The study participants, college students, had no idea that their social instincts were being deliberately manipulated. On the way to the laboratory, they had bumped into a laboratory assistant, who was holding textbooks, a clipboard, papers and a cup of hot or iced coffee — and asked for a hand with the cup.
That was all it took: The students who held a cup of iced coffee rated a hypothetical person they later read about as being much colder, less social and more selfish than did their fellow students, who had momentarily held a cup of hot java.
Findings like this one, as improbable as they seem, have poured forth in psychological research over the last few years. New studies have found that people tidy up more thoroughly when there’s a faint tang of cleaning liquid in the air; they become more competitive if there’s a briefcase in sight, or more cooperative if they glimpse words like “dependable” and “support” — all without being aware of the change, or what prompted it.
Psychologists say that “priming” people in this way is not some form of hypnotism, or even subliminal seduction; rather, it’s a demonstration of how everyday sights, smells and sounds can selectively activate goals or motives that people already have.
More fundamentally, the new studies reveal a subconscious brain that is far more active, purposeful and independent than previously known. Goals, whether to eat, mate or devour an iced latte, are like neural software programs that can only be run one at a time, and the unconscious is perfectly capable of running the program it chooses.
The give and take between these unconscious choices and our rational, conscious aims can help explain some of the more mystifying realities of behavior, like how we can be generous one moment and petty the next, or act rudely at a dinner party when convinced we are emanating charm.
“When it comes to our behavior from moment to moment, the big question is, ‘What to do next?’ ” said John A. Bargh, a professor of psychology at Yale and a co-author, with Lawrence Williams, of the coffee study, which was presented at a recent psychology conference. “Well, we’re finding that we have these unconscious behavioral guidance systems that are continually furnishing suggestions through the day about what to do next, and the brain is considering and often acting on those, all before conscious awareness.”
Dr. Bargh added: “Sometimes those goals are in line with our conscious intentions and purposes, and sometimes they’re not.”
Priming the Unconscious
The idea of subliminal influence has a mixed reputation among scientists because of a history of advertising hype and apparent fraud. In 1957, an ad man named James Vicary claimed to have increased sales of Coca-Cola and popcorn at a movie theater in Fort Lee, N.J., by secretly flashing the words “Eat popcorn” and “Drink Coke” during the film, too quickly to be consciously noticed. But advertisers and regulators doubted his story from the beginning, and in a 1962 interview, Mr. Vicary acknowledged that he had trumped up the findings to gain attention for his business.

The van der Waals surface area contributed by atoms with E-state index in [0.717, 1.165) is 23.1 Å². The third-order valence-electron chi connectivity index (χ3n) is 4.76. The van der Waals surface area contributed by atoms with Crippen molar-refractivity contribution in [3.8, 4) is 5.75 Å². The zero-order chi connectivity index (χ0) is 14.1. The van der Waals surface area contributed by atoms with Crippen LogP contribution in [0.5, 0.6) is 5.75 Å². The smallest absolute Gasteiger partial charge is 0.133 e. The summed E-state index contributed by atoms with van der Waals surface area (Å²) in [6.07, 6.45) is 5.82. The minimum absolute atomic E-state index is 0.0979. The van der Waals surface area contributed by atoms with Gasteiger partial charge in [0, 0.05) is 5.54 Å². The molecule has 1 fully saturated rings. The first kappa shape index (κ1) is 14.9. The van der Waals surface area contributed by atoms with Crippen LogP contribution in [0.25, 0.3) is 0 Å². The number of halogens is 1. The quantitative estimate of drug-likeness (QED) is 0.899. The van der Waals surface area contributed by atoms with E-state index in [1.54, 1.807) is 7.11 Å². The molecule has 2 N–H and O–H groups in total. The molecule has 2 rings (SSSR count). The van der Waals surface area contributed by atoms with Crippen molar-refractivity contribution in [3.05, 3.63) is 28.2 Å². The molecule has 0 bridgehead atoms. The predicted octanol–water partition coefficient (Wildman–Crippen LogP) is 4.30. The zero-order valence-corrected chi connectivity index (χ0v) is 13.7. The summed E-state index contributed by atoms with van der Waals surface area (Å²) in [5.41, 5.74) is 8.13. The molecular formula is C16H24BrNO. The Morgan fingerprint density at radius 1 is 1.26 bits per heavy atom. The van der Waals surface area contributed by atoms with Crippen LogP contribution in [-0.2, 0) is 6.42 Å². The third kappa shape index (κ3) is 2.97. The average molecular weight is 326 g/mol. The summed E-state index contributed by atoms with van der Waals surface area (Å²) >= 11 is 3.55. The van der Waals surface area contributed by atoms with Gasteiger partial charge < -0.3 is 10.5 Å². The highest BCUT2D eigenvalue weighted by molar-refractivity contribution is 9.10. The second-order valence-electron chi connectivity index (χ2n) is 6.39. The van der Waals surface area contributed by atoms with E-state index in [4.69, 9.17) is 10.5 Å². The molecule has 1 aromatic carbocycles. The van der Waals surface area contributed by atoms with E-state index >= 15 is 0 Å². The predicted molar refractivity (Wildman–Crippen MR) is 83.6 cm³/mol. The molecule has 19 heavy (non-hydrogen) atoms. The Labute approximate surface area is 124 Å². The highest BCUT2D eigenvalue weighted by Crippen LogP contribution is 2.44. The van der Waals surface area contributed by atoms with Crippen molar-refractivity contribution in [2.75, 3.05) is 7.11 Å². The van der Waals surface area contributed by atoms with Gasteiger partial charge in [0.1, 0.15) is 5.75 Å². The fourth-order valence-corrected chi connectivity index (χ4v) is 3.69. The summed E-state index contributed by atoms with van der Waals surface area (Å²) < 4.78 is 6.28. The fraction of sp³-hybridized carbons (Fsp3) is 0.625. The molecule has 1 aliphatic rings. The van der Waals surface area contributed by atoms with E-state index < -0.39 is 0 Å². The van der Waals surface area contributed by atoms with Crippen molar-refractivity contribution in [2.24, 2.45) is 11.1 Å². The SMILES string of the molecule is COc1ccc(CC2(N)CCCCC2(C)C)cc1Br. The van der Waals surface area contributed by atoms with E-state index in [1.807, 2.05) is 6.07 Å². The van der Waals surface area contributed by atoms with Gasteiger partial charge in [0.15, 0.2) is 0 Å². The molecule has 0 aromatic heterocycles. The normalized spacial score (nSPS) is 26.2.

Later studies of products promising subliminal improvement, for things like memory and self-esteem, found no effect.
Some scientists also caution against overstating the implications of the latest research on priming unconscious goals. The new research “doesn’t prove that consciousness never does anything,” wrote Roy Baumeister, a professor of psychology at Florida State University, in an e-mail message. “It’s rather like showing you can hot-wire a car to start the ignition without keys. That’s important and potentially useful information, but it doesn’t prove that keys don’t exist or that keys are useless.”
Yet he and most in the field now agree that the evidence for psychological hot-wiring has become overwhelming. In one 2004 experiment, psychologists led by Aaron Kay, then at Stanford University and now at the University of Waterloo, had students take part in a one-on-one investment game with another, unseen player.
Half the students played while sitting at a large table, at the other end of which was a briefcase and a black leather portfolio. These students were far stingier with their money than the others, who played in an identical room, but with a backpack on the table instead.
The mere presence of the briefcase, noticed but not consciously registered, generated business-related associations and expectations, the authors argue, leading the brain to run the most appropriate goal program: compete. The students had no sense of whether they had acted selfishly or generously.